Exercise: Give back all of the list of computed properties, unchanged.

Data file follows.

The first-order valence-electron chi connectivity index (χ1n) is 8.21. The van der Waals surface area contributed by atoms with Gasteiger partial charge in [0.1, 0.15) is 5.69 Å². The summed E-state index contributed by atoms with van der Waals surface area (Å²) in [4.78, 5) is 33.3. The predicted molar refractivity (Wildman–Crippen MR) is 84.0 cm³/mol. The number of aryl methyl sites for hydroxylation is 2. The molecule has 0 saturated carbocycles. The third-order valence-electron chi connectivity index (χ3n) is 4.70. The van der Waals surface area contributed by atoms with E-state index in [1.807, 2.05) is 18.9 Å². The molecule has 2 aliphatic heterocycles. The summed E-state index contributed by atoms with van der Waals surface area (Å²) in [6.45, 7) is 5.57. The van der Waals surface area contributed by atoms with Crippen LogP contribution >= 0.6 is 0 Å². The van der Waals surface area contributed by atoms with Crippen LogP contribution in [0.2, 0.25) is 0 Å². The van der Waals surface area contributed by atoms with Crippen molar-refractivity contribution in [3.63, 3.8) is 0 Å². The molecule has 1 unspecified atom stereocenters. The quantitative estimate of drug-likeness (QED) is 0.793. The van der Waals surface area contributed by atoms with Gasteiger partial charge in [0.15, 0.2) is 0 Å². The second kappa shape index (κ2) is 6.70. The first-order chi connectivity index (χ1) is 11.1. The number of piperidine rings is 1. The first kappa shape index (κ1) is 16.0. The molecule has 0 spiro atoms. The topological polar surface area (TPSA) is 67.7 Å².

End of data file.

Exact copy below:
The first-order valence-electron chi connectivity index (χ1n) is 8.21. The van der Waals surface area contributed by atoms with Gasteiger partial charge in [0.1, 0.15) is 5.69 Å². The summed E-state index contributed by atoms with van der Waals surface area (Å²) in [4.78, 5) is 33.3. The predicted molar refractivity (Wildman–Crippen MR) is 84.0 cm³/mol. The number of aryl methyl sites for hydroxylation is 2. The molecule has 0 saturated carbocycles. The third-order valence-electron chi connectivity index (χ3n) is 4.70. The van der Waals surface area contributed by atoms with E-state index in [1.807, 2.05) is 18.9 Å². The molecule has 2 aliphatic heterocycles. The summed E-state index contributed by atoms with van der Waals surface area (Å²) in [6.45, 7) is 5.57. The van der Waals surface area contributed by atoms with Crippen LogP contribution >= 0.6 is 0 Å². The van der Waals surface area contributed by atoms with Crippen LogP contribution in [0.2, 0.25) is 0 Å². The van der Waals surface area contributed by atoms with Crippen molar-refractivity contribution in [3.63, 3.8) is 0 Å². The molecule has 1 unspecified atom stereocenters. The quantitative estimate of drug-likeness (QED) is 0.793. The van der Waals surface area contributed by atoms with Gasteiger partial charge in [0.15, 0.2) is 0 Å². The second kappa shape index (κ2) is 6.70. The first-order chi connectivity index (χ1) is 11.1. The number of piperidine rings is 1. The first kappa shape index (κ1) is 16.0. The molecule has 0 spiro atoms. The topological polar surface area (TPSA) is 67.7 Å².